Only upstaging Oklahoma State’s Marcus Smart’s outburst against a fan as the biggest college athletics story of the week was the monument announcement by Missouri defensive end and NFL prospect Michael Sam revealing that he is openly gay.
Sam was named Defensive Player of the Year of arguably college football’s toughest conference, the Southeastern Conference.
He led his team to a 12-2 (7-1) record, an appearance in the SEC title against Auburn and a 41-31 win over Oklahoma State in the Cotton Bowl Classic.
Others to win the DPOY award include: current NFL first-round draft picks, Eric Berry, Jarvis Jones, Patrick Peterson, and Patrick Willis.
In separate interviews with The New York Times and ESPN, he describes his decision to come out as “I just want to make sure I could tell my story the way I want to tell it. I just want to own my truth.”
“I understand how big this is…It’s a big deal. No one has done this before. And it’s kind of a nervous process, but I know what I want to be… I want to be a football player in the NFL.”
Sam immediately has drawn comparison to Jason Collin, a journeyman in the NBA who became the first active gay athlete in the four major sports. However, major differences lie between the two.
Unlike Sam, Collins was in the twilight of his mediocre career amidst his announcement. In fact, Collins wasn’t even on a roster. While he hasn’t received another offer to play, it has nothing to do with his sexuality but his abilities.
But Sam’s draft stock has taken a huge hit since the time of his announcement. Originally thought of a third-round pick, latest reports have him slotted in the seventh round and even undrafted.
The team that drafts Sam will undoubtly inherit the media circus that follows any dynamic story such as this one.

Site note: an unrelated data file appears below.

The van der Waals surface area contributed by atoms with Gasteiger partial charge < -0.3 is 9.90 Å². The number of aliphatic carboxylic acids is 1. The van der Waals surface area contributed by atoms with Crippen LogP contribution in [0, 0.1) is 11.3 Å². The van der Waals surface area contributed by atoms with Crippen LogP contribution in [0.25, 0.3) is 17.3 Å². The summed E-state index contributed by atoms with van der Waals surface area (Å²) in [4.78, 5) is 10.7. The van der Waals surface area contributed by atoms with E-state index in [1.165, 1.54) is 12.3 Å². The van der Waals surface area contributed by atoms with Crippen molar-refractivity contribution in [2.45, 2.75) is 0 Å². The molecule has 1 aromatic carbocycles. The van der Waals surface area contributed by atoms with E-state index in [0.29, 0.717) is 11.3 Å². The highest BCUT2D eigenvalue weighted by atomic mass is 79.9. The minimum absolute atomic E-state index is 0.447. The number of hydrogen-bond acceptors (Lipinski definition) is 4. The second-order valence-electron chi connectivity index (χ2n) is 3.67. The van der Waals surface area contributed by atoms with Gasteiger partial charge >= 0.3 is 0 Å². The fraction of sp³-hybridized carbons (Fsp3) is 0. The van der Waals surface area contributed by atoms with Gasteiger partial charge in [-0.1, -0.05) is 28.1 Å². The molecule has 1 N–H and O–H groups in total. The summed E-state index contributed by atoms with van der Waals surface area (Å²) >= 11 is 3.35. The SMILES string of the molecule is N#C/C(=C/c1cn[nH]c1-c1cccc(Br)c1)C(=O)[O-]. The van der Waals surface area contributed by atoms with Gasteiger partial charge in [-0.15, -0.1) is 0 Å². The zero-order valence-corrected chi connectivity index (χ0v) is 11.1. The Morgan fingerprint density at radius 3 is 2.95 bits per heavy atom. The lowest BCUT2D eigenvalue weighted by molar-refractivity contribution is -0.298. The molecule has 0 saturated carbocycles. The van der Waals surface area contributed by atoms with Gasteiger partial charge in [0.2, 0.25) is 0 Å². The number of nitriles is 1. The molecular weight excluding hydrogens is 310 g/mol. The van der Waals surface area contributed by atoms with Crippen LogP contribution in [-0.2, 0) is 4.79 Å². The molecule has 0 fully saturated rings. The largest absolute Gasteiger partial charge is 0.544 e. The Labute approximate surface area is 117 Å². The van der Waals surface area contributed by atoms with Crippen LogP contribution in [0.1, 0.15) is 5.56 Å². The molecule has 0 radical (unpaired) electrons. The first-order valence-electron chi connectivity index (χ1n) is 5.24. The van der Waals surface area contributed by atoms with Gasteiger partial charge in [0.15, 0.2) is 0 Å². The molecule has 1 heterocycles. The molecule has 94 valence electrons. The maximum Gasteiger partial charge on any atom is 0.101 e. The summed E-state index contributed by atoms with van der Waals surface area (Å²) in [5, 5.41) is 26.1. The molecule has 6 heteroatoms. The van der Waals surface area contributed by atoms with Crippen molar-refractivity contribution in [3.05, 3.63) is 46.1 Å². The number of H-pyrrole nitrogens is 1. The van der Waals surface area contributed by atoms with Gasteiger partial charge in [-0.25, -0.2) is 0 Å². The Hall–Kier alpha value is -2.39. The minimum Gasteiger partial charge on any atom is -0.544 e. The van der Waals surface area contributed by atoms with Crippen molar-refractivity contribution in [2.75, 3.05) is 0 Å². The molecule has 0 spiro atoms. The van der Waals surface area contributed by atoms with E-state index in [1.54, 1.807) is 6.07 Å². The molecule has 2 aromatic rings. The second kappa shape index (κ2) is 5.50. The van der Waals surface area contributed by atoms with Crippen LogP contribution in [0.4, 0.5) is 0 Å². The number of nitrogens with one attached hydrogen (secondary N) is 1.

Sam explained how his teammates at Mizzou accepted him immediately.
“They supported me from day one. I couldn’t have better teammates,” he said. “I’m telling you what: I wouldn’t have the strength to do this today if I didn’t know how much support they’d given me this past semester.”
His father, however, has since flipped his thoughts on the situation. Now saying, he isn’t a fan of his sexual orientation.
Players are forced to be accepting of gay players. Too often are statements retracted and corrected because they are scared of being fined for being honest.
While it may be primitive, players have a right to not like someone because of who they are. People judge. It’s unfortunate, but it’s simply a fact of life.
However, when your employer takes a position, you must oblige to the philosophy of that organization.
The NFL released a statement saying, “We admire Michael Sam’s honesty and courage. Michael is a football player. Any player with ability and determination can succeed in the NFL,” the league said in a statement.
But who exactly is we? Shortly after that statement was released, a personnel assistant spoke on the conditions of anonymity expressing his thoughts on a gay player saying, “I don’t think football is ready for [an openly gay player] just yet.”
“In the coming decade or two, it’s going to be acceptable, but at this point in time it’s still a man’s-man game. To call somebody a [gay slur] is still so commonplace. It’d chemically imbalance an NFL locker room and meeting room.”
DeMaurice Smith, executive director of the NFL Players Association, called several anonymous sources “gutless,” adding “It seems like only one of them had the guts to put his name behind his message.”
The problem isn’t that Sam is gay. His being gay makes the story a novelty. It’s that a media circus has been developed because he is gay. Sam accomplished a huge milestone.
What makes even less sense is to applaud him for his decision to be gay but downplay it when it’s time to become a football player. Sam has repeatedly said that he just wants to be a professional football player. So let him just be a football player.
If he should be treated like a normal player, then highlight the other achievements in his life that make him great as you would anyone else.
Highlight the fact that he lost two siblings to the grave. Highlight the fact that he’s overcome two of his brothers being in and out of jail. Highlight the fact that his brother went missing more than a decade ago and he was one of the last people to ever see him.
Pete Moye ‘ is a junior majoring in journalism. You may email him at Pete.Moye@sckans.edu